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01.12.2014 | Research article | Ausgabe 1/2014 Open Access

BMC Health Services Research 1/2014

Does the practice of blood film microscopy for detection and quantification of malaria parasites in northwest Ethiopia fit the standard?

BMC Health Services Research > Ausgabe 1/2014
Fantahun Biadglegne, Yeshambel Belyhun, Jemal Ali, Fisha Walle, Nigussu Gudeta, Afework Kassu, Andargachew Mulu
Wichtige Hinweise

Competing interests

The authors declare that they have no competing interests.

Authors’ contributions

FB: Data analysis, manuscript writing and reviewing; YB: Data analysis, manuscript writing and reviewing; JA: Conception of the research idea, data collection; FW: Study design, data collection, NG: Study design, data collection; AM: Conception of the research idea, data collection and analysis and manuscript writing and reviewing; AK: Critical reviewing of the manuscript. All authors read and approved the final manuscript.



The diagnosis of malaria in clinical laboratories mainly depends on blood smear microscopy and this technique remains the most widely used in Ethiopia. Despite the importance of blood smear microscopy for patient’s diagnosis and treatment, little effort has been made to precisely determine and identify sources of error in malaria smear microscopic diagnosis and quantification of parasitaemia. The main objective of the present study was to assess the laboratory practices of health care laboratories carrying out blood films microscopy.


A cross sectional study was conducted in northwestern Ethiopia involving 29 health care institutes. A structured and pretested questionnaire were used to collect relevant information on the physical conditions, laboratory logistics and laboratory practices carrying out blood smear microscopy.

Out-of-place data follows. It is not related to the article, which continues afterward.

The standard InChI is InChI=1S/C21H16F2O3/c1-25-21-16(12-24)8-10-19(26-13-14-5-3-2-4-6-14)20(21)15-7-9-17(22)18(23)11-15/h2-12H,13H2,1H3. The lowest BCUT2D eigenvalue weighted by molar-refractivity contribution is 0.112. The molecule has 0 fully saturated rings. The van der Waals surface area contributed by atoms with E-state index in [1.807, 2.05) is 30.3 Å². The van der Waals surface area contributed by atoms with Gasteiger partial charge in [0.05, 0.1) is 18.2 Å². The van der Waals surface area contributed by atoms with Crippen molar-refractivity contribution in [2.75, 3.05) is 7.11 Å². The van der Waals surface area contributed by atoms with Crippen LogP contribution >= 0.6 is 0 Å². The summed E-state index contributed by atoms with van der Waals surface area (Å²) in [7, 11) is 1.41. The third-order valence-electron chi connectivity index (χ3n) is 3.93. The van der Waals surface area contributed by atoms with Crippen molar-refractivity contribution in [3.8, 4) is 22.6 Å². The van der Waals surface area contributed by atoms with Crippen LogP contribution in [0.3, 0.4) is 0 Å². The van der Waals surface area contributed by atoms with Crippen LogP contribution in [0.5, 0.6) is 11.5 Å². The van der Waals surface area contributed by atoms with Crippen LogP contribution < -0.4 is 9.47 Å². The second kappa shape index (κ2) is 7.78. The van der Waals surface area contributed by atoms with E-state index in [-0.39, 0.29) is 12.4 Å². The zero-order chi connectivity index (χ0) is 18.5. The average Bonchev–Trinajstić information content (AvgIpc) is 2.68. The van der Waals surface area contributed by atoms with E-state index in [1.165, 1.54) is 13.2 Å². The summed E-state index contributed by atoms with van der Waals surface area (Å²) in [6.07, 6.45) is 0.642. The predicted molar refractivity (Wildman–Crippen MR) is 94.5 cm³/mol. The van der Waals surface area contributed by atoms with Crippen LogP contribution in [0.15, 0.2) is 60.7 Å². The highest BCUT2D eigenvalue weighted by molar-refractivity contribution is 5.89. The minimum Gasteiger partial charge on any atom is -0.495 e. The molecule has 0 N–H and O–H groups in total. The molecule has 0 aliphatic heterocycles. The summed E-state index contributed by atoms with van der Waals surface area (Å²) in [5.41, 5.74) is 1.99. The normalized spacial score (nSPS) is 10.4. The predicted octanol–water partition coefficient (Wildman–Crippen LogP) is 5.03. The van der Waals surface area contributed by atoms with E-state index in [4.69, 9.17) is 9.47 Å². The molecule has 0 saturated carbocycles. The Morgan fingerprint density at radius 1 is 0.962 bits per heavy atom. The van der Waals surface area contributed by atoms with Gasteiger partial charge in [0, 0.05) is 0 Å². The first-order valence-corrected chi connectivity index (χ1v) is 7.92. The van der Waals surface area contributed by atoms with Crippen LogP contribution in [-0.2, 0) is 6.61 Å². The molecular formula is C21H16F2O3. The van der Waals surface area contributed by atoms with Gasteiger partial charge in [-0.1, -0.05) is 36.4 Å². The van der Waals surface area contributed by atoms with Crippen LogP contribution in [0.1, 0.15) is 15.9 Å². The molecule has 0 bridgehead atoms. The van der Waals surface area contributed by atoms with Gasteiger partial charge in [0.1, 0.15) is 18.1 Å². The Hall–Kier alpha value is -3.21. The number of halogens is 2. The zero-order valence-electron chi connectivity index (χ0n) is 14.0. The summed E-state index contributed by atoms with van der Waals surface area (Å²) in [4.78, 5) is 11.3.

There was inadequacy of laboratory reagents, guidelines and materials. Most of the health institutes have been practicing re-utilization of microscope slides for malaria microscopy. The technical procedure (preparing of reagents, making of blood films and staining of the slides) were found to be below the standard in 50% of the health institutes. Refresher training and quality assessment has been done only in two and six of the health institutes in the past five years, respectively.


In most of the health care laboratories studied, availability of laboratory logistics and technical practices for malaria microscopy were found to be below the standard set by World Health Organization. Improving logistics access for malaria microscopy at all level of health care is important to increase accuracy of diagnosis and quantification of malaria parasites. Moreover, continued training and regular supervision of the staff and implementation of quality control program in the area is also crucial.
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